among theory, abstraction, and design. The binding forces are a common interest in experimentation and design as
information transformers, a common interest in computational support of the stages of those processes, and a common
interest in efficiency. 
Software Engineering: A Definition
Software engineering is: 
- a modelling activity -- software engineers deal with complexity through modelling, by
focusing at any one time on only the relevant details and ignoring everything else.
- model -- an abstraction of reality
- analysis -- constructing a model of the problem domain
- design -- constructing a model of the solution domain
- In OO methods, the solution domain model is an extension of the
problem domain model, so that the structure of the software reflects that of the problem.
- a problem-solving activity -- models are used to search for an acceptable solution
- driven by experimentation
- reuses pattern solutions
- incremental evolution of the system toward one acceptable to the client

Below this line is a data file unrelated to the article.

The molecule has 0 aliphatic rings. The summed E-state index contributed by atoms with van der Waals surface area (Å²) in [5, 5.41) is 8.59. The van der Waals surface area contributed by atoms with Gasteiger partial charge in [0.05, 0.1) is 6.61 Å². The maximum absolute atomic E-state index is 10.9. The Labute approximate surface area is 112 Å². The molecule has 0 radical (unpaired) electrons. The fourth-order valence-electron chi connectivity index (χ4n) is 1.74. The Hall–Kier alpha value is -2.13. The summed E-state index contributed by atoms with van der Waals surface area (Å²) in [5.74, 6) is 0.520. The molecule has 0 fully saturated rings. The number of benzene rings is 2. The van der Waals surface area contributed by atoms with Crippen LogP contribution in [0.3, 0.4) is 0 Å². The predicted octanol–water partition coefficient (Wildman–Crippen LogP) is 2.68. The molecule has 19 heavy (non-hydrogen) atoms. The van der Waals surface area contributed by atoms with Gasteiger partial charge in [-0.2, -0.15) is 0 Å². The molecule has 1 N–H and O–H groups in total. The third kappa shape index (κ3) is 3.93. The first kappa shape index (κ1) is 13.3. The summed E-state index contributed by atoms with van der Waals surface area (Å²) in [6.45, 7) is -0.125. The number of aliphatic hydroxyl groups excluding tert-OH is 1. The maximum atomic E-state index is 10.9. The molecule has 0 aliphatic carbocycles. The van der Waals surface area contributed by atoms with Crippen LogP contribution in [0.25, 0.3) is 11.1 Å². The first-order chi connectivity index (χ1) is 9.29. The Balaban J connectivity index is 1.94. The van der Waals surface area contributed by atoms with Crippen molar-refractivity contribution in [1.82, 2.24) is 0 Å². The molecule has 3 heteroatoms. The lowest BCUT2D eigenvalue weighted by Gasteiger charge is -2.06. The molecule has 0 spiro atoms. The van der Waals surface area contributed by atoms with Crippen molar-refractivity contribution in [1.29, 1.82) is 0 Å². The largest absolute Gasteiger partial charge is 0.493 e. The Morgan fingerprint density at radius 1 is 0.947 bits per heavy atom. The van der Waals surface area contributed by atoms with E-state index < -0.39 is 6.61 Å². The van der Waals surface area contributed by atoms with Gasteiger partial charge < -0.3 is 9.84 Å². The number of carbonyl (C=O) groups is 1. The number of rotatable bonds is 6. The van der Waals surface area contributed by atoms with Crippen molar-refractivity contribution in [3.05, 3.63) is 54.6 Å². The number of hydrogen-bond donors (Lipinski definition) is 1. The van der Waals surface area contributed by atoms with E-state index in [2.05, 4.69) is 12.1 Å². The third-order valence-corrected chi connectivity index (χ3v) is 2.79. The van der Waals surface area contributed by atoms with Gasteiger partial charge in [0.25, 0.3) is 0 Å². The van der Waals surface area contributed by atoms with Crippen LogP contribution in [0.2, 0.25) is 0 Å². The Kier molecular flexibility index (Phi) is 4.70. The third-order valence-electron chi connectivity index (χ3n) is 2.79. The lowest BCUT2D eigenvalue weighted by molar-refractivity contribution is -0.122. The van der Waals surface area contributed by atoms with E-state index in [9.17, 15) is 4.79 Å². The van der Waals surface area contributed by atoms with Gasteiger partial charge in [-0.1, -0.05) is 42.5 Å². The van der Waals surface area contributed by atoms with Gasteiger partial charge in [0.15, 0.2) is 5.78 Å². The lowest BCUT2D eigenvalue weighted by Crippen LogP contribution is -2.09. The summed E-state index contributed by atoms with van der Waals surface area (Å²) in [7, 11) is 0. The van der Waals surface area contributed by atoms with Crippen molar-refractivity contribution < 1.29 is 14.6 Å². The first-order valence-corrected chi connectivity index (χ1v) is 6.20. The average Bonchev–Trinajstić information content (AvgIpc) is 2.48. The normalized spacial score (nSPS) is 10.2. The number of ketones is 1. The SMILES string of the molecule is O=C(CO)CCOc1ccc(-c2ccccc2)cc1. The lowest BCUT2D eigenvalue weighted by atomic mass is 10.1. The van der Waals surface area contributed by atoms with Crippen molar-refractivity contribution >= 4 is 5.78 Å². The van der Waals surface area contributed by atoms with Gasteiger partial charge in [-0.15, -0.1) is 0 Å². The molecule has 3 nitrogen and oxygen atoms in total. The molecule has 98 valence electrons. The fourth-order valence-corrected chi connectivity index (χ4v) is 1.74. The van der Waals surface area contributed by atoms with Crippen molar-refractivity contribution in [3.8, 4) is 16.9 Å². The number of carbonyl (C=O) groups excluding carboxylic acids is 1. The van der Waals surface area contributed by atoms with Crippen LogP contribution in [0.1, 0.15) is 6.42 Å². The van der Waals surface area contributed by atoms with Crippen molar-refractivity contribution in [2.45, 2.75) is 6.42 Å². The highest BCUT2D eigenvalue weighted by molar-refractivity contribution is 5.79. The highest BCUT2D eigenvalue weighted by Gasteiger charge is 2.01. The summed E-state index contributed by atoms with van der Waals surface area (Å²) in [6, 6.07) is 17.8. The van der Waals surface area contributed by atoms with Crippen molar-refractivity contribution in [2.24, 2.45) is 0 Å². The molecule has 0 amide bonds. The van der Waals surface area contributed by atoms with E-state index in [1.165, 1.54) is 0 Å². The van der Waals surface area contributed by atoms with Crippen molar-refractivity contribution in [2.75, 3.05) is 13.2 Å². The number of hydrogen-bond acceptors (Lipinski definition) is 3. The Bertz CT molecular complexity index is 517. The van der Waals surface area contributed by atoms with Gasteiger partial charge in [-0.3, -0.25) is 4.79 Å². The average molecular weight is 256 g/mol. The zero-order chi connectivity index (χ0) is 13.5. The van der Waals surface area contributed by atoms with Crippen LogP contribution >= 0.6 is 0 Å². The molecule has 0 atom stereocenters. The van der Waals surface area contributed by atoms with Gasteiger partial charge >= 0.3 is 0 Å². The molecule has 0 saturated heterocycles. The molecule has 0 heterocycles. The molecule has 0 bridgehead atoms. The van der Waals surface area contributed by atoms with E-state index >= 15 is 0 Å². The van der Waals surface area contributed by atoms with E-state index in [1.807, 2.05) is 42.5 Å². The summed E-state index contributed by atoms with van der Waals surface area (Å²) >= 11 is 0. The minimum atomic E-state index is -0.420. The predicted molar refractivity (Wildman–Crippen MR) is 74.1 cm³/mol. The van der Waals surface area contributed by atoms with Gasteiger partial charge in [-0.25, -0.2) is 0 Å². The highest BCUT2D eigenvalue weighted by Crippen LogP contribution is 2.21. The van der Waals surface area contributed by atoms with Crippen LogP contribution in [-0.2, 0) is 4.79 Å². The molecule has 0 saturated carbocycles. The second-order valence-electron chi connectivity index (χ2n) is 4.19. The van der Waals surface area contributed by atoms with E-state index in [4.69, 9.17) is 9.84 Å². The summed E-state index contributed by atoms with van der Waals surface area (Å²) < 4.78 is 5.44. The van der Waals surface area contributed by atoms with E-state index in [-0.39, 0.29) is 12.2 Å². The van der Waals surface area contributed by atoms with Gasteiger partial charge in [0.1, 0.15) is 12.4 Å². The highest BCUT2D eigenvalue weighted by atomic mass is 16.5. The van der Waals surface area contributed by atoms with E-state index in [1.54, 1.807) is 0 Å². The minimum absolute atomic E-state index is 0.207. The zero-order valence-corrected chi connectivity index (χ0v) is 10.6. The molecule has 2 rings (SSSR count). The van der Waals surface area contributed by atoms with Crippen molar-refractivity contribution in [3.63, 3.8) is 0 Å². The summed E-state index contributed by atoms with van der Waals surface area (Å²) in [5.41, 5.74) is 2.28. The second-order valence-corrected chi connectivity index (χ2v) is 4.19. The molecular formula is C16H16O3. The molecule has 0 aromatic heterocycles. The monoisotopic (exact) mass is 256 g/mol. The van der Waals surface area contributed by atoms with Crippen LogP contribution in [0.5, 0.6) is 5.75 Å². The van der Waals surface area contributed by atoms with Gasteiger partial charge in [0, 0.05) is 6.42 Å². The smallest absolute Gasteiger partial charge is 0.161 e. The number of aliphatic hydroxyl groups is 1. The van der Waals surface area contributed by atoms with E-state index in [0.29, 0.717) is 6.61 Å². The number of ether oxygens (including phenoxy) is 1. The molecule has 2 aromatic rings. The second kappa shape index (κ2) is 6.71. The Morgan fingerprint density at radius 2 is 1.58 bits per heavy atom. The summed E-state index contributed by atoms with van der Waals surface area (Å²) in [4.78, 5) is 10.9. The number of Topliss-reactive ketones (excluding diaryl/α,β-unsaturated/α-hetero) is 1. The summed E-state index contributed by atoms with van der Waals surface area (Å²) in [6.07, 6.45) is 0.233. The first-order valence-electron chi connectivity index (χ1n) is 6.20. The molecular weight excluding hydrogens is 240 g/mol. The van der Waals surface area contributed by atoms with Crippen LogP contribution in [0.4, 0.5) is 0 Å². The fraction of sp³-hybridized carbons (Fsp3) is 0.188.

- revised in response to change
- a knowledge acquisition activity -- in modelling the application and solution domain,
software engineers collect data, organize it into information, and formalize it into knowledge.
- nonlinear -- new information may invalidate previous knowledge
- risk-based development -- identify high-risk components to avoid late surprises
- issue-based development -- execute development activities in parallel, organizing
according to issues which still need resolution
- iterative development -- design and implement the high-risk (difficult) parts first
- a rationale-driven activity -- software engineers need to capture the context in which
decisions were made and the rationale behind these decisions in order to understand the implications
of a proposed change when revisiting a decision.
- assists in dealing with changing systems
- useful in the maintenance phase
Wasserman  identifies eight fundamental notions that form the basis for an
effective discipline of software engineering:
- Abstraction -- a description of the problem at some level of generalization that allows us to
concentrate on the key aspects of the problem without getting mired in the details
- Analysis and Design Methods and Notations -- when you work as a team, you must